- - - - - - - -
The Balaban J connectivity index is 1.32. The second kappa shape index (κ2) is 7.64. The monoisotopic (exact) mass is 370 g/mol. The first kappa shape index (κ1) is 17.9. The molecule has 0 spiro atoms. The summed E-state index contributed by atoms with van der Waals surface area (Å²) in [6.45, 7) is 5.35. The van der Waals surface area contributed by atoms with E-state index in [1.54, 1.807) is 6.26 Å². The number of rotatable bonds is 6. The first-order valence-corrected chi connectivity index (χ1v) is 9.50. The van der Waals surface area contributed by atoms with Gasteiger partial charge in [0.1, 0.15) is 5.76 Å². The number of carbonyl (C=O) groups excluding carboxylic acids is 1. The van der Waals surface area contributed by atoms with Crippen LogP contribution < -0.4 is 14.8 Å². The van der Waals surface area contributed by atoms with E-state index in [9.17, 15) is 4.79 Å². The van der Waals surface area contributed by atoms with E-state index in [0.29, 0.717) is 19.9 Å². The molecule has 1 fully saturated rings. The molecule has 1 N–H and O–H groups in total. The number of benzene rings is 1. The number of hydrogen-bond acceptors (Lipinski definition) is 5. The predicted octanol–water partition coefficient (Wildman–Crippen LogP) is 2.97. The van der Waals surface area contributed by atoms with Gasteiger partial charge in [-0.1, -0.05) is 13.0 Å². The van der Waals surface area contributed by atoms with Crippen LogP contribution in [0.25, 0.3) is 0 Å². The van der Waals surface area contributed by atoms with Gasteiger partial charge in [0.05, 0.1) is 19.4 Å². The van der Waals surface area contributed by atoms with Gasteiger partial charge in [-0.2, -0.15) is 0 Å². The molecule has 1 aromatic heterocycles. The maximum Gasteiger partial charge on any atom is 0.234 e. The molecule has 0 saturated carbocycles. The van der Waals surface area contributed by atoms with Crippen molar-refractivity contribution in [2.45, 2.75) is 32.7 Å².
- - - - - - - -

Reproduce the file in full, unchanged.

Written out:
The Balaban J connectivity index is 1.32. The second kappa shape index (κ2) is 7.64. The monoisotopic (exact) mass is 370 g/mol. The first kappa shape index (κ1) is 17.9. The molecule has 0 spiro atoms. The summed E-state index contributed by atoms with van der Waals surface area (Å²) in [6.45, 7) is 5.35. The van der Waals surface area contributed by atoms with E-state index in [1.54, 1.807) is 6.26 Å². The number of rotatable bonds is 6. The first-order valence-corrected chi connectivity index (χ1v) is 9.50. The van der Waals surface area contributed by atoms with Gasteiger partial charge in [0.1, 0.15) is 5.76 Å². The number of carbonyl (C=O) groups excluding carboxylic acids is 1. The van der Waals surface area contributed by atoms with Crippen LogP contribution < -0.4 is 14.8 Å². The van der Waals surface area contributed by atoms with E-state index in [9.17, 15) is 4.79 Å². The van der Waals surface area contributed by atoms with E-state index in [0.29, 0.717) is 19.9 Å². The molecule has 1 fully saturated rings. The molecule has 1 N–H and O–H groups in total. The number of benzene rings is 1. The number of hydrogen-bond acceptors (Lipinski definition) is 5. The predicted octanol–water partition coefficient (Wildman–Crippen LogP) is 2.97. The van der Waals surface area contributed by atoms with Gasteiger partial charge in [-0.1, -0.05) is 13.0 Å². The van der Waals surface area contributed by atoms with Crippen LogP contribution in [0.25, 0.3) is 0 Å². The van der Waals surface area contributed by atoms with Gasteiger partial charge in [0.05, 0.1) is 19.4 Å². The van der Waals surface area contributed by atoms with Gasteiger partial charge in [-0.2, -0.15) is 0 Å². The molecule has 1 aromatic heterocycles. The maximum Gasteiger partial charge on any atom is 0.234 e. The molecule has 0 saturated carbocycles. The van der Waals surface area contributed by atoms with Crippen molar-refractivity contribution in [2.45, 2.75) is 32.7 Å².